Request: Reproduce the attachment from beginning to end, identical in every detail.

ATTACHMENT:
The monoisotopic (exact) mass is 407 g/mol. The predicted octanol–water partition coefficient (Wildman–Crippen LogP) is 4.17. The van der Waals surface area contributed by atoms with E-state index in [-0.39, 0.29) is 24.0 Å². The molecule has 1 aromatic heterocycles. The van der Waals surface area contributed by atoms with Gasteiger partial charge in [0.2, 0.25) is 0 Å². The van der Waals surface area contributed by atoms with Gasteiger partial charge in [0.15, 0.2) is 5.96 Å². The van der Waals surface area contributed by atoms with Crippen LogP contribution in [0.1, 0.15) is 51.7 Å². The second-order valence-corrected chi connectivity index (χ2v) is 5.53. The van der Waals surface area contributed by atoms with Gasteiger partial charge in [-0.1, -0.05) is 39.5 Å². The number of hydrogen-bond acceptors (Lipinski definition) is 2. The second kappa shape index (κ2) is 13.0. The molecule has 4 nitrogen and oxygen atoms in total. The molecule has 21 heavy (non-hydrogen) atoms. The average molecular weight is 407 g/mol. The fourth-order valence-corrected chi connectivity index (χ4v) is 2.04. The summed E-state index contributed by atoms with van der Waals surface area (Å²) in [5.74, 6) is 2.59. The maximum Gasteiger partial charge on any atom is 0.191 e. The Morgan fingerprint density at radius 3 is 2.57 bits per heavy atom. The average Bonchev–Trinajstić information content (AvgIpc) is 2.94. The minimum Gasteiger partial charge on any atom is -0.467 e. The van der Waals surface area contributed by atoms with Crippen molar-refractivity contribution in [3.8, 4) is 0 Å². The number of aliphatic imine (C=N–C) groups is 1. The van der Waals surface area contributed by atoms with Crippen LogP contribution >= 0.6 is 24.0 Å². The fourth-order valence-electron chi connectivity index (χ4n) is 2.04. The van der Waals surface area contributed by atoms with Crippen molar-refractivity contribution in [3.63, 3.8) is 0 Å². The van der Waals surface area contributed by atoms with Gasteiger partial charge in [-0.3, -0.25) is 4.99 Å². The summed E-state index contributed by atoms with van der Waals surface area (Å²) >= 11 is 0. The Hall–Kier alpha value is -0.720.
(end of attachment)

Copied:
The monoisotopic (exact) mass is 407 g/mol. The predicted octanol–water partition coefficient (Wildman–Crippen LogP) is 4.17. The van der Waals surface area contributed by atoms with E-state index in [-0.39, 0.29) is 24.0 Å². The molecule has 1 aromatic heterocycles. The van der Waals surface area contributed by atoms with Gasteiger partial charge in [0.2, 0.25) is 0 Å². The van der Waals surface area contributed by atoms with Gasteiger partial charge in [0.15, 0.2) is 5.96 Å². The van der Waals surface area contributed by atoms with Crippen LogP contribution in [0.1, 0.15) is 51.7 Å². The second-order valence-corrected chi connectivity index (χ2v) is 5.53. The van der Waals surface area contributed by atoms with Gasteiger partial charge in [-0.1, -0.05) is 39.5 Å². The number of hydrogen-bond acceptors (Lipinski definition) is 2. The second kappa shape index (κ2) is 13.0. The molecule has 4 nitrogen and oxygen atoms in total. The molecule has 21 heavy (non-hydrogen) atoms. The average molecular weight is 407 g/mol. The fourth-order valence-corrected chi connectivity index (χ4v) is 2.04. The summed E-state index contributed by atoms with van der Waals surface area (Å²) in [5.74, 6) is 2.59. The maximum Gasteiger partial charge on any atom is 0.191 e. The Morgan fingerprint density at radius 3 is 2.57 bits per heavy atom. The average Bonchev–Trinajstić information content (AvgIpc) is 2.94. The minimum Gasteiger partial charge on any atom is -0.467 e. The van der Waals surface area contributed by atoms with Crippen molar-refractivity contribution in [3.8, 4) is 0 Å². The number of aliphatic imine (C=N–C) groups is 1. The van der Waals surface area contributed by atoms with Crippen LogP contribution >= 0.6 is 24.0 Å². The fourth-order valence-electron chi connectivity index (χ4n) is 2.04. The van der Waals surface area contributed by atoms with Crippen molar-refractivity contribution in [3.63, 3.8) is 0 Å². The van der Waals surface area contributed by atoms with Gasteiger partial charge in [-0.3, -0.25) is 4.99 Å². The summed E-state index contributed by atoms with van der Waals surface area (Å²) >= 11 is 0. The Hall–Kier alpha value is -0.720.